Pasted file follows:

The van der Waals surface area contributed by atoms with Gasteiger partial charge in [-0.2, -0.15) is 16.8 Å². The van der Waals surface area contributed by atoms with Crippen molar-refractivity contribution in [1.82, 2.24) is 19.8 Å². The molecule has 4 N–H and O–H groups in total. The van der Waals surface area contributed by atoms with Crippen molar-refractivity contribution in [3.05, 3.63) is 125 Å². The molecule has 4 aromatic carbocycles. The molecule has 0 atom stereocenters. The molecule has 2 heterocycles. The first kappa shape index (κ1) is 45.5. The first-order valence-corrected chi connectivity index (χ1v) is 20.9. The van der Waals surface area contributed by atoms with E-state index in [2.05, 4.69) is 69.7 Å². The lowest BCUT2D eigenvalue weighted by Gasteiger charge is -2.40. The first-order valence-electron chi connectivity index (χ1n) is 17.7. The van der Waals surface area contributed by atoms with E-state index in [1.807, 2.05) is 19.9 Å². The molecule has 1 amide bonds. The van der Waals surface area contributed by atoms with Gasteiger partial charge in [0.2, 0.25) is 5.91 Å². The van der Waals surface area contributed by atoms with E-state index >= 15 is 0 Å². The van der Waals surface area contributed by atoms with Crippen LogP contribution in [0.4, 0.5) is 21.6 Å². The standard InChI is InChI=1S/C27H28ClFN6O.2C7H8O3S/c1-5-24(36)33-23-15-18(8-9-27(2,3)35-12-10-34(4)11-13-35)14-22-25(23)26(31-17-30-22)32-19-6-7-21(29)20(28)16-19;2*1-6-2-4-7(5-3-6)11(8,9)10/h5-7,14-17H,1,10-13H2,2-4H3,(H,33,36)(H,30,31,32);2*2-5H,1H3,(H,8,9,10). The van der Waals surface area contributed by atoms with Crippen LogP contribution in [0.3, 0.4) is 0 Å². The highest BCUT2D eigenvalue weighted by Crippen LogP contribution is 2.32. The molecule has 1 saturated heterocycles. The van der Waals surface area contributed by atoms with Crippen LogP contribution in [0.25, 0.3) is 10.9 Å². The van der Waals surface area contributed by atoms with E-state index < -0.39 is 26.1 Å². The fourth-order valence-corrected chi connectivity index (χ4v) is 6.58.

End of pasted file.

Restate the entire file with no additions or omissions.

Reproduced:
The van der Waals surface area contributed by atoms with Gasteiger partial charge in [-0.2, -0.15) is 16.8 Å². The van der Waals surface area contributed by atoms with Crippen molar-refractivity contribution in [1.82, 2.24) is 19.8 Å². The molecule has 4 N–H and O–H groups in total. The van der Waals surface area contributed by atoms with Crippen molar-refractivity contribution in [3.05, 3.63) is 125 Å². The molecule has 4 aromatic carbocycles. The molecule has 0 atom stereocenters. The molecule has 2 heterocycles. The first kappa shape index (κ1) is 45.5. The first-order valence-corrected chi connectivity index (χ1v) is 20.9. The van der Waals surface area contributed by atoms with E-state index in [2.05, 4.69) is 69.7 Å². The lowest BCUT2D eigenvalue weighted by Gasteiger charge is -2.40. The first-order valence-electron chi connectivity index (χ1n) is 17.7. The van der Waals surface area contributed by atoms with E-state index in [1.807, 2.05) is 19.9 Å². The molecule has 1 amide bonds. The van der Waals surface area contributed by atoms with Gasteiger partial charge in [0.2, 0.25) is 5.91 Å². The van der Waals surface area contributed by atoms with E-state index >= 15 is 0 Å². The van der Waals surface area contributed by atoms with Crippen LogP contribution in [0.4, 0.5) is 21.6 Å². The standard InChI is InChI=1S/C27H28ClFN6O.2C7H8O3S/c1-5-24(36)33-23-15-18(8-9-27(2,3)35-12-10-34(4)11-13-35)14-22-25(23)26(31-17-30-22)32-19-6-7-21(29)20(28)16-19;2*1-6-2-4-7(5-3-6)11(8,9)10/h5-7,14-17H,1,10-13H2,2-4H3,(H,33,36)(H,30,31,32);2*2-5H,1H3,(H,8,9,10). The van der Waals surface area contributed by atoms with Crippen LogP contribution in [0.3, 0.4) is 0 Å². The highest BCUT2D eigenvalue weighted by Crippen LogP contribution is 2.32. The molecule has 1 saturated heterocycles. The van der Waals surface area contributed by atoms with Crippen LogP contribution in [0.25, 0.3) is 10.9 Å². The van der Waals surface area contributed by atoms with E-state index < -0.39 is 26.1 Å². The fourth-order valence-corrected chi connectivity index (χ4v) is 6.58.